Asia stocks rose on Thursday, racking up a 68 percent gain for the year, as a jump in U.S. consumer confidence reinforced views that the world's largest economy is gradually recovering.

The dollar slipped from near 16-week highs against the yen, while oil looked set to post its strongest year in a decade as markets snapped back from one of the worst financial crises in generations.

Major European share markets were set to open slightly higher, according to financial spreadbetters, while U.S. equity futures were flat.

Equities and commodities are expected to build on this year's gains in 2010 unless the global recovery fizzles out, but market watchers are uncertain whether the dollar's rebound this month is temporary or the start of a longer-term upturn.

The MSCI index of Asia Pacific stocks traded outside Japan <.MIAPJ0000PUS> rose 1 percent in thin trade, taking its gains for the year to near 70 percent. That marks its best performance since 1993 and far outpaces expected gains of just over 20 percent in U.S. and European equities.

Markets in Japan and South Korea were already closed ahead of the New Year's holiday and many others held abbreviated sessions.

Equity investors were encouraged by data showing U.S. consumer confidence rose to a three-month high in December, and by a Chicago business barometer, which hit a four-year high.

A decisive rebound in U.S. consumer demand will be vital for a sustained global recovery next year.

The encouraging reports spurred the Dow Jones industrial index <.DJI> to a slight gain on Wednesday, setting the U.S. blue chip index up for its first annual gain in two years. <.N>

Shares in Asia have bounced sharply from March lows, reflecting renewed risk appetite from investors as the global downturn began to ebb early in the year.

Asian stock markets are set for continued but more modest gains in 2010, said Sebastien Barbe, Asia economist at Calyon in Hong Kong.

The rally in Asian equities will continue because there is still a lot of cash in the global economy. Asia is perceived as the place where economic growth will be strong in the next five year and it does not have the problem of government or household debt that the West has, said Barbe.

Markets in Asia and elsewhere next year will be influenced by the pace of economic recovery, the expected timing of U.S. interest rate hikes and policymakers' strategies for unwinding emergency stimulus plans introduced during the global financial crisis, analysts say.

Calyon does not expect the U.S. Federal Reserve to increase rates until 2011, arguing that while U.S. economic data is improving it is still weak.

If we are wrong, and markets price in an earlier than expected U.S. rate increase, that will have an impact on equity markets, including in Asia, said Barbe.


As markets in London opened, the dollar slipped against the yen and the euro. It had hit a 16-week high against the Japanese currency at around 92.77 in New York trade.

The euro jumped 0.3 percent to $1.4434, while the yen rallied to 91.89 per dollar by mid-afternoon in Asia, Reuters data showed.

The dollar had gained against the Japanese currency earlier this month but looks set to end a volatile year with a modest loss for 2009 against a basket of major currencies <.DXY>.

Resource stocks gained as oil prices rose for a seventh straight day, trading 0.5 percent higher at just shy of $80 a barrel. Copper prices, which have more than doubled this year, hit 16-month highs.

Oil prices rose on the back of a drawdown in U.S. oil inventories and unseasonally cold weather across the northeastern United States.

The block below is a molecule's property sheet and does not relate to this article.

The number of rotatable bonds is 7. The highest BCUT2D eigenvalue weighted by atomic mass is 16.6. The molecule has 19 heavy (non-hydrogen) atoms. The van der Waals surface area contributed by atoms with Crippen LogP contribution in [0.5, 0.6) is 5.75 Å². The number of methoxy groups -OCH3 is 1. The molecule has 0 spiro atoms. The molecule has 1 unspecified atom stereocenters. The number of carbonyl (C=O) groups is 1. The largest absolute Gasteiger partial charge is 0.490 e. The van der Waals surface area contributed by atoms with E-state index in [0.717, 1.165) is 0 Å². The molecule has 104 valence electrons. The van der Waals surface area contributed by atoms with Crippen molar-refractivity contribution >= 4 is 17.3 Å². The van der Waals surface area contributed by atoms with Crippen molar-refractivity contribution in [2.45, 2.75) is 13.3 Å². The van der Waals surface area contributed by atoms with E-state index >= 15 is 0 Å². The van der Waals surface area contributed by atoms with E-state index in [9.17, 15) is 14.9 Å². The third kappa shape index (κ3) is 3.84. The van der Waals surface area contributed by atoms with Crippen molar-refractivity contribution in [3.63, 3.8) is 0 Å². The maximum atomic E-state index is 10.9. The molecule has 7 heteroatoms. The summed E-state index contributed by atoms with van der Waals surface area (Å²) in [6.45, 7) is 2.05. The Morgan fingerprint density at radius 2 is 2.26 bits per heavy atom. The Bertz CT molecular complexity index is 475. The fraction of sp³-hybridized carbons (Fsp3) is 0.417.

Oil is now poised to post its strongest year in a decade, having rallied nearly 80 percent since the start of 2009.

Signs that the U.S. economic recovery may be on more solid footing have dented gold's appeal as a hedge against further weakening of the dollar, although spot gold picked up on Thursday, rebounding to $1,099.85 an ounce from $1,092.55 at the New York close.

Dollar weakness for much of the year pushed gold to a record high in December and its ninth annual rise in as many years. It looked set to end 2009 with a gain of around 25 percent.

However, the near-term outlook for the metal is uncertain as traders are unsure if the dollar will build on its recent gains.

Much will depend on when the U.S. Federal Reserve believes the economic recovery is entrenched enough that it can raise interest rates from near zero and withdraw other stimulus measures without threatening growth.

As the year drew to a close, Australia's stock market posted its biggest annual gain in 16 years with a sterling 31 percent rise from a year ago, reflecting rising global demand for commodities ranging from iron ore to oil.

There's definitely been a sense -- and there has been for the last several months -- that in Australia we weathered this so much better than anyone else, said Cameron Peacock, an analyst at IG Markets in Melbourne.

The Australian dollar has been the best performing major currency and was on track for a resounding 27 percent gain against the U.S. dollar this year.

The Aussie edged up to $0.8975, from $0.8904 late on Wednesday.

Against a trade-weighted basket of currencies, it is up 25 percent this year, helped by its relatively high yield which has attracted investors as risk appetite improved.

With Australia expected to raise interest rates again soon and demand for commodities seen continuing to rise next year, traders say the Aussie is poised for further gains early in 2010.

Most Asian currencies also strengthened against the U.S. dollar in 2009, led by a 17 percent rally in the Indonesian rupiah, as foreign investors flocked to the region to cash in on its solid recovery.

Regional currencies are likely to gain further in 2010 despite the U.S. dollar's near-term strength, analysts say.

(Additional reporting by Morag MacKinnon in SYDNEY and Kevin Yao in SINGAPORE; Editing by Kim Coghill)